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Four things to know about maple syrup

Learn why this Canadian staple is suddenly trendy
Maple syrup in a bowl on white background


Shelley Balanko, senior vice-president of The Hartman Group, says maple syrup and maple sugar have gained traction as an alternative to more processed sweeteners as it’s natural and rich in nutrients.

Given this trend and that maple syrup “is a premium product,” Balanko suggests grocers experiment with placing it on aisle perimeters where “shoppers look to find premium, healthy and culinary-forward items.” Also consider merchandising it in a way that speaks to different usage occasions, like to sweeten a pasta sauce, she says.

Loblaw banners display bottled maple syrup outside the breakfast aisle, depending on seasonality, and “occasions throughout the year,” says Kathlyne Ross, vice-president, product development, innovation and sustainability at Loblaw.


The harvest of Canadian maple syrup—from the sap extracted from sugar and red maple trees—is in global demand. In fact, Canada produces a whopping 79% of the world’s maple syrup, with most of the production (73%) taking place in Quebec, where the production is regulated by the Quebec Maple Syrup Producers. To be classified as maple syrup in Canada, the product has to be made exclusively from maple sap (not maple-flavoured sugar) and boiled down to a minimum of 66% sugar.


Infusing a food or beverage with an additional flavour is nothing new, but recently the practice has been expanded into categories in a big way—now it’s maple syrup’s turn. Infusions allow the “liquid gold” to maintain its classification, while differentiating the taste profile.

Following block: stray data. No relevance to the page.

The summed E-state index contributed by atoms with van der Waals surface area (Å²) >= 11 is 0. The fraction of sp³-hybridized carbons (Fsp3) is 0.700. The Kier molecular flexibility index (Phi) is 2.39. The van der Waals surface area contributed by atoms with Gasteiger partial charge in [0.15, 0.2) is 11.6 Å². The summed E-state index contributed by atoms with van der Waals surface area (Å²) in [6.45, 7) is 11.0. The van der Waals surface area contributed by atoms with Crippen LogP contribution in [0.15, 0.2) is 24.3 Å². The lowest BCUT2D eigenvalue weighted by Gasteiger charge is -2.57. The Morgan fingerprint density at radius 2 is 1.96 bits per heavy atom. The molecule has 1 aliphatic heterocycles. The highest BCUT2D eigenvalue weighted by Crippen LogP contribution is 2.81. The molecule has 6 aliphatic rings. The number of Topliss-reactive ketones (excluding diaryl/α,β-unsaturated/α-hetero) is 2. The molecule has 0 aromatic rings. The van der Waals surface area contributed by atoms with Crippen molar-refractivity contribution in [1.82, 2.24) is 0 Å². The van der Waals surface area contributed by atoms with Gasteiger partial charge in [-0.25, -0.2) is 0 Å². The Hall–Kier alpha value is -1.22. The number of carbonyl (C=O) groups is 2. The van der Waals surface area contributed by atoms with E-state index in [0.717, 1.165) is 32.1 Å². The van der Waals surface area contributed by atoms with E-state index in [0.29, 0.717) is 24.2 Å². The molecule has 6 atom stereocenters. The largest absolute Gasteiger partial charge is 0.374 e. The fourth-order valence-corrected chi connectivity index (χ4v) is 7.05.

Loblaw, for instance, introduced PC Black Label Bourbon Barrel-Aged Maple Syrup. “We found a spot in Vermont that could age the syrup in bourbon barrels,” explains Ross. “We were inspired by bartenders across the country who were using syrups infused with vanilla, caramel, spice and smoke flavours in cocktails.”

Family-owned Glengarry Maple in North Lancaster, Ont., has launched specialty maple syrups such as the Smoked Scotch Bonnet Infused, Chipotle Infused, and Cherry Tart. “You can add more margin and make more money with specialized products because you’re not competing with everyone else,” says Phillip Zoeller, a partner in the business with his father, Bill.

Glengarry also has more specialty maple syrups in the works. “We’re looking to push the boundary with our flavoured or infused options, and inspire people’s minds about what they can do with maple syrup beyond the pancake,” says Zoeller.

Today, its enhanced maple syrup products account for about 40% of sales—slightly more than for its pure maple syrup. Glengarry’s “Farmers Market Series,” featuring a maple salad dressing, maple barbeque sauce and maple rub, makes up about 20%.


It’s the exclusive maple syrup supplier for Giant Tiger, but Martinette Gourmet Maple in Coaticook, Que., has found its sweetest success with treats. Think maple popcorn and hard candy. The margins are better, and they’re inexpensive to make, as only a bit of maple syrup (which is expensive) is needed, says Lisa Nadeau, president of Martinette. “We’re now working on spicy maple roasted almonds,” she says.

Loblaw has integrated maple syrup into its President’s Choice products as well, introducing “a new twist on a traditional favourite.” That includes maple marshmallows, maple balsamic vinaigrette and PC Waffle Cone Chicken with Spicy Maple Syrup Boneless Chicken Breast Fillets. “There’s nothing we aren’t willing to explore with this iconic Canadian flavour,” says Ross.

This article appeared in Canadian Grocer's March/April 2022 issue

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